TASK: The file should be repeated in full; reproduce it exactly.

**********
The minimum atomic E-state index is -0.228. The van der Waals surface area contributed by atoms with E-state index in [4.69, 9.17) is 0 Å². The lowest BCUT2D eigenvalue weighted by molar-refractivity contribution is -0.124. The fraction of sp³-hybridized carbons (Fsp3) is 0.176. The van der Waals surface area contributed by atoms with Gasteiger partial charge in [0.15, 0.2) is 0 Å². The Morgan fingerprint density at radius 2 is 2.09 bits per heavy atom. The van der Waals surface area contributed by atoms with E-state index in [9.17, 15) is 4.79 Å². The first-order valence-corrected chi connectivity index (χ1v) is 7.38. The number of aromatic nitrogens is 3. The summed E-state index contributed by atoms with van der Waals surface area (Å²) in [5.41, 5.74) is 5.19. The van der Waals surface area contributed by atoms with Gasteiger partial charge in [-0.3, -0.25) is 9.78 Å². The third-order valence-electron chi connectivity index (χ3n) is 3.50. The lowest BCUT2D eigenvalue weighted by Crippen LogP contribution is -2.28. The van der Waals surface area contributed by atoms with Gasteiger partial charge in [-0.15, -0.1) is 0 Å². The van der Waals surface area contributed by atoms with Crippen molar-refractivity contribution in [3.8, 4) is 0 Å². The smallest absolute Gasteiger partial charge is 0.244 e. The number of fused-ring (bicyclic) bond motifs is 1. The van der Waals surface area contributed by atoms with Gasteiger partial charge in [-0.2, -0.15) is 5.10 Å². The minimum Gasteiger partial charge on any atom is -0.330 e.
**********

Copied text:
The minimum atomic E-state index is -0.228. The van der Waals surface area contributed by atoms with E-state index in [4.69, 9.17) is 0 Å². The lowest BCUT2D eigenvalue weighted by molar-refractivity contribution is -0.124. The fraction of sp³-hybridized carbons (Fsp3) is 0.176. The van der Waals surface area contributed by atoms with Gasteiger partial charge in [0.15, 0.2) is 0 Å². The Morgan fingerprint density at radius 2 is 2.09 bits per heavy atom. The van der Waals surface area contributed by atoms with E-state index in [9.17, 15) is 4.79 Å². The first-order valence-corrected chi connectivity index (χ1v) is 7.38. The number of aromatic nitrogens is 3. The summed E-state index contributed by atoms with van der Waals surface area (Å²) in [5.41, 5.74) is 5.19. The van der Waals surface area contributed by atoms with Gasteiger partial charge in [-0.3, -0.25) is 9.78 Å². The third-order valence-electron chi connectivity index (χ3n) is 3.50. The lowest BCUT2D eigenvalue weighted by Crippen LogP contribution is -2.28. The van der Waals surface area contributed by atoms with Gasteiger partial charge in [-0.15, -0.1) is 0 Å². The van der Waals surface area contributed by atoms with Crippen molar-refractivity contribution in [3.8, 4) is 0 Å². The smallest absolute Gasteiger partial charge is 0.244 e. The number of fused-ring (bicyclic) bond motifs is 1. The van der Waals surface area contributed by atoms with Gasteiger partial charge in [-0.2, -0.15) is 5.10 Å². The minimum Gasteiger partial charge on any atom is -0.330 e.